Good turnout is HARD to find. I’ll also say that Id also recommend that if someone tells you they turnout horses “pretty much all day” drive by and see if you can see what hours “pretty much all day” means.
            Yeah a lot of the owners at a previous barn I was at would brag about their horses’ wonderful life with “all day” turnout etc etc. reality? Out at 8.30am, in at 3. That’s 6.5 hours in a 1/4 ac pen and 17.5 hours standing still in a 12x12 stall...

            (Yet others would wonder why their horse was losing weight. Same people who’d take the horse in a long trail ride and he’d miss out on the pasture-fed hay. By the time he got home there was none left but they never figured out how a horse was skinny. On 2 flakes a day... the vet told them to try beet pulp... they’d feed a cup per day. Oh don’t get me started...)

            Comment


              #7
              Originally posted by Xanthoria View Post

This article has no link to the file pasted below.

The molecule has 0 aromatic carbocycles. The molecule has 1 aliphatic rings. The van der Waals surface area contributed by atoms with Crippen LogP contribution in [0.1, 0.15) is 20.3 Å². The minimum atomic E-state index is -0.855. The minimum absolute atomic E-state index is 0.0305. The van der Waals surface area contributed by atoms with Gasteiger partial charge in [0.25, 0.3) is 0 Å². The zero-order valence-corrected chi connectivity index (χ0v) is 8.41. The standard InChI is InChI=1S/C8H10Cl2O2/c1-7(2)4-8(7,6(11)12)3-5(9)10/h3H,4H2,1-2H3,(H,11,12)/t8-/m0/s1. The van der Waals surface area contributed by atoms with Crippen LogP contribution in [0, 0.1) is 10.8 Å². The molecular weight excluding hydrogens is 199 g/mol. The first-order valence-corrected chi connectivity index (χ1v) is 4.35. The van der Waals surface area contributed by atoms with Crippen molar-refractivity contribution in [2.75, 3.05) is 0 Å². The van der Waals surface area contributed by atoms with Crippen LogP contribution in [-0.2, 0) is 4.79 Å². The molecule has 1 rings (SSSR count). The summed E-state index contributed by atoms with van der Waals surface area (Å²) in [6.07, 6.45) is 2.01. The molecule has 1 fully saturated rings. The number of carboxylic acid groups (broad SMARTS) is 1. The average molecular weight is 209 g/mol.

Yeah a lot of the owners at a previous barn I was at would brag about their horses’ wonderful life with “all day” turnout etc etc. reality? Out at 8.30am, in at 3. That’s 6.5 hours in a 1/4 ac pen and 17.5 hours standing still in a 12x12 stall...

              (Yet others would wonder why their horse was losing weight. Same people who’d take the horse in a long trail ride and he’d miss out on the pasture-fed hay. By the time he got home there was none left but they never figured out how a horse was skinny. On 2 flakes a day... the vet told them to try beet pulp... they’d feed a cup per day. Oh don’t get me started...)
              Yep! “All day turnout” except not when it’s windy. Or snowy. And definitely not when it’s muddy. Or cold. Or not when there could be a storm. Or when there’s a cloud. And and not on holidays. And not on any other random day when BM/ BO have something conflicting in their schedule.

              Comment


                #8
                Originally posted by Equkelly View Post

                Yep! “All day turnout” except not when it’s windy. Or snowy. And definitely not when it’s muddy. Or cold. Or not when there could be a storm. Or when there’s a cloud. And and not on holidays. And not on any other random day when BM/ BO have something conflicting in their schedule.